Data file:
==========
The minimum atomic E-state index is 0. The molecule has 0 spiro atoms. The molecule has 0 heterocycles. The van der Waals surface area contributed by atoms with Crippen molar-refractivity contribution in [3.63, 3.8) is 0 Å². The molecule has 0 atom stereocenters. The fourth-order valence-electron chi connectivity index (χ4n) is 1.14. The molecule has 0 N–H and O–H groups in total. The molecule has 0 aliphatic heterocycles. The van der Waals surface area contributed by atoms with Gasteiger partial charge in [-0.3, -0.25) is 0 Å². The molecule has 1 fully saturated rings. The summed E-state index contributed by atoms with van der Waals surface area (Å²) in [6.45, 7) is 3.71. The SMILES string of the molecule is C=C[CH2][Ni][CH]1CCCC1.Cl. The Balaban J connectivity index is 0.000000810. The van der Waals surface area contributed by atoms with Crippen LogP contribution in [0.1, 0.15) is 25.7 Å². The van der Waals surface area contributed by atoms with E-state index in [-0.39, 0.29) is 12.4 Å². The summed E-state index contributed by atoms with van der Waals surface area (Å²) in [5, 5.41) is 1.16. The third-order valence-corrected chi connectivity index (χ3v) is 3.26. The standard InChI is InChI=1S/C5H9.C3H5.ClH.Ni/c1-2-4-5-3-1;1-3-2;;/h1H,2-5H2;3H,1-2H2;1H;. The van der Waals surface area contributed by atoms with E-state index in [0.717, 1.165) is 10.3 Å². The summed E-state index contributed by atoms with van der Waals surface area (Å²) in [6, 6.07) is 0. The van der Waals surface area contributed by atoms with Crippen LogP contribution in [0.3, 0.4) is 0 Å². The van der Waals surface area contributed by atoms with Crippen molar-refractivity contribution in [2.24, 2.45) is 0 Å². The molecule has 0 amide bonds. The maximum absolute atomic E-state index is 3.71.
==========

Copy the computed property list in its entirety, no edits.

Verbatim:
The minimum atomic E-state index is 0. The molecule has 0 spiro atoms. The molecule has 0 heterocycles. The van der Waals surface area contributed by atoms with Crippen molar-refractivity contribution in [3.63, 3.8) is 0 Å². The molecule has 0 atom stereocenters. The fourth-order valence-electron chi connectivity index (χ4n) is 1.14. The molecule has 0 N–H and O–H groups in total. The molecule has 0 aliphatic heterocycles. The van der Waals surface area contributed by atoms with Gasteiger partial charge in [-0.3, -0.25) is 0 Å². The molecule has 1 fully saturated rings. The summed E-state index contributed by atoms with van der Waals surface area (Å²) in [6.45, 7) is 3.71. The SMILES string of the molecule is C=C[CH2][Ni][CH]1CCCC1.Cl. The Balaban J connectivity index is 0.000000810. The van der Waals surface area contributed by atoms with Crippen LogP contribution in [0.1, 0.15) is 25.7 Å². The van der Waals surface area contributed by atoms with E-state index in [-0.39, 0.29) is 12.4 Å². The summed E-state index contributed by atoms with van der Waals surface area (Å²) in [5, 5.41) is 1.16. The third-order valence-corrected chi connectivity index (χ3v) is 3.26. The standard InChI is InChI=1S/C5H9.C3H5.ClH.Ni/c1-2-4-5-3-1;1-3-2;;/h1H,2-5H2;3H,1-2H2;1H;. The van der Waals surface area contributed by atoms with E-state index in [0.717, 1.165) is 10.3 Å². The summed E-state index contributed by atoms with van der Waals surface area (Å²) in [6, 6.07) is 0. The van der Waals surface area contributed by atoms with Crippen LogP contribution in [0.3, 0.4) is 0 Å². The van der Waals surface area contributed by atoms with Crippen molar-refractivity contribution in [2.24, 2.45) is 0 Å². The molecule has 0 amide bonds. The maximum absolute atomic E-state index is 3.71.